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Survival of the Littlest

{Annika Haywood (L) Dr. Brian Staveley}
Memorial University biologists Annika Haywood (L) Dr. Brian Staveley.

While Memorial University biologists Dr. Brian Staveley and Annika Haywood didn't run yelling from their lab in St. John's when they made their amazing discovery, they did have a "eureka moment" thanks to the diminutive fruit fly, or Drosophila. Staveley and Haywood have cured Parkinson's disease in fruit flies. Their recent publication, Parkin Counteracts Symptoms in a Drosophila Model of Parkinson's Disease, is the result of three years intense research using fruit flies as the subjects for their research into the operation of cells.

Parkinson's disease destroys the neurons in the part of the brain responsible for controlling the movement of muscles and affects more than one per cent of the population over 60 years of age. The disease results in the loss of motor control, resting tremor, the formation of neuronal inclusions and ultimately premature death.

While attending Massey University in New Zealand, grad student Haywood read a paper in Nature describing how Dr. Mel Feany, Harvard Medical School, had made a model of Parkinson's disease in fruit flies by over-expressing a gene known to be involved in Parkinson's. "The fruit flies lost their climbing ability and neurons started to die off earlier. Other Parkinson's disease-like symptoms were found in the flies as well," said Ms. Haywood. The article sparked her interest, she contacted Dr. Staveley and moved to Canada to begin work on genes that are altered in neuro-degenerative diseases like Parkinson's disease.

"In our lab we use a combination of genetics, molecular biology, bioinformatics, behavioural tests and biochemistry to figure out how life and death works at the cellular level," said Dr. Staveley. "Mostly, we are interested in genes that cause cells to survive."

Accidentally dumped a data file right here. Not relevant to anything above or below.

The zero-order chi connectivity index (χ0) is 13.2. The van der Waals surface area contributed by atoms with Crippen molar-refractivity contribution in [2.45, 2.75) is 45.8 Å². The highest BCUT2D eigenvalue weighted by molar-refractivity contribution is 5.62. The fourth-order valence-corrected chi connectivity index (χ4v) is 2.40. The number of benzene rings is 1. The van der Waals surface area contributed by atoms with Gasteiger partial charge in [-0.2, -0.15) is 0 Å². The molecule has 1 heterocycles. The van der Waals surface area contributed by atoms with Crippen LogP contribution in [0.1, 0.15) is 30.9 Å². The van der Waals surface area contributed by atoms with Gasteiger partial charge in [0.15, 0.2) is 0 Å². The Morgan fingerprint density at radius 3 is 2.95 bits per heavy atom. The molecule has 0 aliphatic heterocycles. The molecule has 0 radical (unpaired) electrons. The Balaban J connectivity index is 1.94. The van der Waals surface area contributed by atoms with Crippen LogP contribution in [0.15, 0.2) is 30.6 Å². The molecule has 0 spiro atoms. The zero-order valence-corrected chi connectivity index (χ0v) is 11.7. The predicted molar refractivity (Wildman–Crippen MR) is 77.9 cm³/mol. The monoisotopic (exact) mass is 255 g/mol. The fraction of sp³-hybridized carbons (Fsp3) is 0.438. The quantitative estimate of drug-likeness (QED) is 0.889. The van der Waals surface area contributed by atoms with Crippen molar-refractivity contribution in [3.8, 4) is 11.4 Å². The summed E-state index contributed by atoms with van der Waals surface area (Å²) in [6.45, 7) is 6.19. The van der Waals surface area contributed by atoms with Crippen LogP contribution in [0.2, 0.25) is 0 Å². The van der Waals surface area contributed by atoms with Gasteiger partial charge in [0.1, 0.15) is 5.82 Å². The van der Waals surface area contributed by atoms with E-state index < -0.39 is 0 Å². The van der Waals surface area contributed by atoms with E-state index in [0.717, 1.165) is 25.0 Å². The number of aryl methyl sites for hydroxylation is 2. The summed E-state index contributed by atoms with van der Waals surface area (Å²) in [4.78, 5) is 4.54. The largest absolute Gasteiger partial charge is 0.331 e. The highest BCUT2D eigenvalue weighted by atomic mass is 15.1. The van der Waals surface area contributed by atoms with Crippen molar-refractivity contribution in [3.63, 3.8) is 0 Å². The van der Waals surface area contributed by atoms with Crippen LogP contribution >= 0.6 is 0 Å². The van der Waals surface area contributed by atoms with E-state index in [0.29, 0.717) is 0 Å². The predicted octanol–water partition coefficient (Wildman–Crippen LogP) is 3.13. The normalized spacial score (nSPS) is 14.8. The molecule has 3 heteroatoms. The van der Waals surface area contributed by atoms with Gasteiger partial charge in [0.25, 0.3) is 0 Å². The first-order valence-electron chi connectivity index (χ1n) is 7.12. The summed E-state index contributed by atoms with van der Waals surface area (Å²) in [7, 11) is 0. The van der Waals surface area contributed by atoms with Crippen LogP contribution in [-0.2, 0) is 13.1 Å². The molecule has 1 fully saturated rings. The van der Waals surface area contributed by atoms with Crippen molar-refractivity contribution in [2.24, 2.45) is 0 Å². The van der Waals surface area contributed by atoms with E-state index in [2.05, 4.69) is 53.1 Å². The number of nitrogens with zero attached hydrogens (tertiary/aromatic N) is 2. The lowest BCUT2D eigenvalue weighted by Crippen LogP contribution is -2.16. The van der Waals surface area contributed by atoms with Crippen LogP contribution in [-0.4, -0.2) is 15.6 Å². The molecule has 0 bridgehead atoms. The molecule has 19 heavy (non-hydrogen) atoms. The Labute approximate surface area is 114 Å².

While working together at Memorial, Dr. Staveley and Ms. Haywood started with a gene thought to be involved in the disease, parkin. The two then began to look for the parkin gene in fruit flies. They found the gene in the flies and proceed to make a transgenic Drosophila by taking the parkin gene and attaching it to another section of DNA and inserting this into Drosophila embryos. Then they crossed the transgenic flies with other flies and forced the expression of the parkin gene. "In Parkinson's disease, some of the genes seem to be involved in a pathway that gets rid of unwanted or damaged proteins. The gene parkin, a type of enzyme called ubiquitin ligase helps to put a little tag on specific proteins and says this protein needs to be degraded and gotten rid of," said Ms. Haywood. "But if you lose the parkin gene there will be a build- up of proteins."

"It seems that in something that might cause a long slow death in a neuron is the build up over time of bad or damaged proteins," said Dr. Staveley. "That may be one of the processes that lead to degeneration of neurons over a long period of time."

The team then asked the question, "If you have more parkin, will you get rid of more unwanted proteins?" The flies that had too much of the alpha-synuclein protein developed Parkinson's disease, but by adding more of the parkin gene, Parkinson's disease was suppressed.

In explaining how the process of ridding the cell of the alpha-synuclein protein, Ms. Haywood said, "Part of the parkin gene will grab on to the alpha-synuclein protein and the other part will grab another protein called ubiquitin conjugating enzyme, which can tag the alpha-synuclein protein with a marker. So what parkin is really doing is mediating between the two, so the tag can be added. It is thought that the parkin gene might be attached to the `rubbish bin' of the cell, the proteasome and it will degrade the tagged protein. The proteins are degraded down to peptides and the tags are recycled."

"I often use the analogy that parkin acts like the guy that goes into the forest and puts the red X on trees and along comes the machinery and gets rid of the damaged or dead trees," said Dr. Staveley.

Their discovery may offer clues into finding a treatment of Parkinson's disease in humans. Dr. Staveley and Ms. Haywood hope medical researchers will take their work and develop a model curing it in humans.

"These exciting results from a research group led by one of Memorial's younger scientific faculty members illustrate how traditional barriers between disciplines have fallen and how, as a result, fabulous new discoveries are possible by those with skills and knowledge derived from several disciplines," said Dr. Robert Lucas, dean, Faculty of Science. "Dr. Staveley and his students, such as Ms. Haywood, have combined talents to take a major step towards understanding one of mankind's most debilitating diseases."

The paper is published by BioMed Central, an independent on-line publishing house for peer-reviewed biomedical research.

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